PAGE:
Conflicts of Interest: Concepts, Conundrums, and Course of Action

Ronald W. Pies, MD


November 11, 2013

In This Article


The definition of a COI remains somewhat contested, but this much seems clear: If a physician feels uncomfortable because his or her professional obligations are in persistent tension with his or her personal advantage, it's best to assume that a COI exists and address it responsibly. Indeed, as Dr. Geppert observes, "Even the appearance of a COI can itself cause harm" (Personal communication; October 27, 2013). This is true whether the COI is financial or personal, and whether within, or outside, the doctor/patient relationship.

Academic and research-oriented psychiatrists must pay particular attention to the integrity and transparency of their teaching and publications. COIs are not at all uncommon and by themselves do not represent a breach of medical ethics. In fact, as Dr. Geppert comments, COIs "...are really another form of the classic ethical dilemma in which one must choose from among several 'goods.' COIs are unavoidable; what matters is their disclosure and management." (Personal communication; October 27, 2013). Ironically, as David Healy has commented, "The only people with no conflicts of interest when it comes to clinical care are those with nothing to offer. But these biases must be open to scrutiny for which access to data is critical."[13]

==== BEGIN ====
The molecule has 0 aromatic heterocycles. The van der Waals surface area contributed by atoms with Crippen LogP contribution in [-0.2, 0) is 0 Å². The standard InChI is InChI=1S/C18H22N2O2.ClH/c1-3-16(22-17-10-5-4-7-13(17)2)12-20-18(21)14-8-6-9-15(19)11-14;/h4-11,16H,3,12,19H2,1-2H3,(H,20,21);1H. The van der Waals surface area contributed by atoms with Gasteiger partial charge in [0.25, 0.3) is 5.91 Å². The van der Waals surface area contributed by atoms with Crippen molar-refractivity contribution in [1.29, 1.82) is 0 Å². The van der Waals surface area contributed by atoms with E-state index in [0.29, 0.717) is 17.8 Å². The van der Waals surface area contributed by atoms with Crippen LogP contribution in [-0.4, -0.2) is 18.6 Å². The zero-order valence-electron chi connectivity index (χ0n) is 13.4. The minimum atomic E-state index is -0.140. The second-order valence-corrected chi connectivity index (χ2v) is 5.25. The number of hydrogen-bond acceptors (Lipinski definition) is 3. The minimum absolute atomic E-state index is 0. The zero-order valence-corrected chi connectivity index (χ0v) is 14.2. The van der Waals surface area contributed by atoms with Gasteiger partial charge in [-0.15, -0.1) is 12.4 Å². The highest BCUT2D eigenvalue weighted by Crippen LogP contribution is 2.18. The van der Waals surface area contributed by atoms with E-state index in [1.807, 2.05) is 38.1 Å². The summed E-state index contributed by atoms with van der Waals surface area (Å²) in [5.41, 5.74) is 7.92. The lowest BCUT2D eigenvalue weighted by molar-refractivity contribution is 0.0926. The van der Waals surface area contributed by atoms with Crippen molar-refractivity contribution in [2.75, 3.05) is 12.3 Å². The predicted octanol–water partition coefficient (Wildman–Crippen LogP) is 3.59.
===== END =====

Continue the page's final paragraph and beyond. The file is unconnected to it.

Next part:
Acknowledgments: I wish to thank Cynthia M.A. Geppert MD, PhD; Diane P. Toby PhD; and Glen Gabbard MD, for their very helpful comments and suggestions on earlier versions of this paper. Thanks also to David Healy, MD, for providing his paper on COI.


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